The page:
# Solution for “Empty and Divide” problem

Problem statement:

There are two boxes. Initially, one box contains $m$ chips and the other contains n chips. Such a position is denoted by (m,n), where m > 0 and n > 0. The two players alternate moving. A move consists of emptying one of the boxes, and dividing the contents of the other between the two boxes with at least one chip in each box. There is a unique terminal position, namely (1, 1). Last player to move wins. Find all P-positions.

Original task source: Game Theory, Class notes for Math 167, Fall 2000, Thomas S. Ferguson

From problem statement we can find that (1, 1) is P position (because last player to move wins, we consider that normal play rule takes place). Lets find N-positions that lead to terminal position.

The only way to obtain (1, 1) position is to divide value 2 into two boxes, therefore positions (2, n) and (m, 2), $\forall n > 0, \forall m > 0$ are N-positions that lead to terminal P-position.

Taking step further, let’s find some P-positions that lead to (2, 1) and (1, 2). Positions (3, 1), (1, 3) are P-positions from definition of P-position (they lead only to N-positions, in this case (2, 1) and (1, 2)). Taking several steps forward by keeping one of values as 1 and increasing another by one, we will find that

(1, 1) -> P
(2, n), (m, 2) -> N, for any m > 0, n > 0
(3, 1), (1, 3) -> P
(4, 1), (1, 4) -> N
(5, 1), (1, 5) -> P
(6, 1), (1, 6) -> N


However, then we have (1, 7) and (7, 1). Are they really P-positions? Using value 7, we can find next pairs: (1, 6) – N, (2, 5) – N, (3, 4) – ?, (4, 3) – ?, (5, 2) – N, (6, 1) – N.

Is (3, 4) P-position? No, because we can obtain position (1, 3) by dividing value 4 into two boxes, which denies definition of P-position.
Is (3, 4) N-position? Yes, we can reach some P-position from it.

Applying same logic to (4, 3), we can assume that positions (1, 7) and (7, 1) are truly P-positions.

Trying other positions like (3, 5), (5, 7), (9, 3) and so on, we can start observing some pattern by how P-positions and N-positions are distributed.

Now we assume that we have next sets (set P is for P-positions and N for N-positions): $P = \{ (x,y) | (x+y) \mod 2 = 0 \quad \textrm{and} \quad x \mod 2 = 1 \quad \textrm{and} \quad y \mod 2 = 1 \}, \forall x > 0, y > 0$ $N = \{ (x,y) | (x+y) \mod 2 = 1 \quad \textrm{or} \quad x \mod 2 = 0 \quad \textrm{or} \quad y \mod 2 = 0 \}, \forall x > 0, y > 0$

First of all, let’s prove that $N \cup P = U$ holds. Let’s define some subsets to simplify proof: $M_1$ = $\{ (x,y) | x \mod 2 = 1 \quad \textrm{and} \quad y \mod 2 = 1 \}, \forall x > 0, \forall y > 0$ $M_0$ = $\{ (x,y) | x \mod 2 = 0 \quad \textrm{or} \quad y \mod 2 = 0 \}, \forall x > 0, \forall y > 0$ $P_M$ = $\{ (x,y) | (x+y) \mod 2 = 0 \}, \forall x > 0, \forall y > 0$ $N_M$ = $\{ (x,y) | (x+y) \mod 2 = 1 \}, \forall x > 0, \forall y > 0$

It is clear from definition that $M_1 \cup M_0 = U, M_1 \cap M_0 = \emptyset, U \setminus M_1 = M_0$ ( $M_1$ takes $1 / 4$ and $M_0$ takes another $3 / 4$ of possible combinations of pairs in space { (x, y) | x > 0, y > 0 }, and they don’t intersect), $P_M \cup N_M = U, P_M \cap N_M = \emptyset, U \setminus P_M = N_M$. Then we can present P and N sets as: $P = P_M \cap M_1$ $N = N_M \cup M_0$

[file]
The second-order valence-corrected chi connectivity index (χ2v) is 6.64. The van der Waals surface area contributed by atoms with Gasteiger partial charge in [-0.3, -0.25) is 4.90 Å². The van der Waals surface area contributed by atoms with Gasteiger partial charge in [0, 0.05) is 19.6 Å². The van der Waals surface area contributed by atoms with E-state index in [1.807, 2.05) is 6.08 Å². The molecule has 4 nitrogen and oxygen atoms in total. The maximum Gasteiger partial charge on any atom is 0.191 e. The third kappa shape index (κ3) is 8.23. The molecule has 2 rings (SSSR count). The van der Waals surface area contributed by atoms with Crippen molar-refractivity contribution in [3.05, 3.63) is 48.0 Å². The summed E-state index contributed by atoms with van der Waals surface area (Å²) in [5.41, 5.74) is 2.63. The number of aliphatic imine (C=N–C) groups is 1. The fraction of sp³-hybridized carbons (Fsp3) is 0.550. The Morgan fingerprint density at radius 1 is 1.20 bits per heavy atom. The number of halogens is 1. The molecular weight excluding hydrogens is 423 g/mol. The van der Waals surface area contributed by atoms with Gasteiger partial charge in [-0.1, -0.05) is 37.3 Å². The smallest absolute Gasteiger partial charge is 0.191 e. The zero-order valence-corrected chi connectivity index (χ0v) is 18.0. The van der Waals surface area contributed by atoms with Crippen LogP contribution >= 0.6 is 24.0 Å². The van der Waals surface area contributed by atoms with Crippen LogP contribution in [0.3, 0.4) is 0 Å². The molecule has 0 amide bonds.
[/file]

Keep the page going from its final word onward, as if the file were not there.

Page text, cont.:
Substituting, we have: $N = N_M \cup M_0 = (U \setminus P_M) \cup M_0 = (U \setminus P_M) \cup (U \setminus M_1) = (U \cup (U \setminus M_1) ) \setminus ( P_M \setminus (U \setminus M_1) ) = U \setminus (P_M \setminus (U \setminus M_1) ) = U \setminus ((P_M \cap M_1) \cup ( P_M \setminus U )) = U \setminus P$ $N \cup P = (U \setminus P) \cup P = (U \cup P) \setminus ( P \setminus P ) = U$

Let’s prove that all positions from set P are really P-positions:

Pick some position $(x_p, y_p)$ from set P where $x_p > 1, y_p > 0$. Let’s use value $x_p > 1$ to construct new position $(x_n, y_n)$. By definition of our division operation, we have $y_n = x_p - x_n, 0 < x_n < x_p$, so we have some pair $(x_n, x_p - x_n)$. Calculating modulo of sum of coordinates, we have $(x_n + (x_p - x_n)) \mod 2 = x_p \mod 2 = 1$ (we have $x_p \mod 2 = 1$ from definition of point in set P), so $(x_n, x_p - x_n)$ belong to set N. So, we can conclude that performing division operation on any point in set P gives us new point from set N.

By analogy, same logic chain can be applied for any position with value $x_p > 0, y_p > 1$, but then we construct new position by using coordinate $y_p$.

There is a corner case (1, 1), but it is trivial P-position that can’t be used to construct anything.

Let’s prove that all positions from set N are really N-positions:

Pick some position $(x_k, y_k)$ from set N where $x_k > 1, y_k > 1$. Let’s construct new position $(x_n, y_n)$. By definition of our division operation, we have that $y_n = x_k - x_n, 0 < x_n < x_k$, so we have some pair $(x_n, x_k - x_n)$.

If $x_k \mod 2 = 0$, then pick $x_n = 1$. Then $(y_n) mod 2 = (x_k - x_n) mod 2 = 1$ and therefore we constructed some point $(x_n, y_n)$ that belongs to set P.

If $x_k \mod 2 = 1$, then use $y_k$ for construction of new point instead of $x_k$ (construction method is same as above). We can prove that $y_k \mod 2 = 0$ when $x_k \mod 2 = 1$:
1. If $(x_k + y_k) \mod 2 = 1$ applies (definition of set S), then $(x_k + y_k) \mod 2 = (x_k \mod 2 + y_k \mod 2 ) \mod 2 = (1 + y_k \mod 2) \mod 2 = 1$, which possible only when $y_k \mod 2 = 0$.
2. If $(x_k + y_k) \mod 2 \ne 1$ and $x_k \mod 2 = 1$, then $y_k \mod 2 = 0$ by definition of set N.

So, we can conclude that by performing division operation on any point in set N it is possible to construct some point from set P, which satisfies definition of N-positions.

Proof took some time, but hopefully will help to solve not only this problem 🙂

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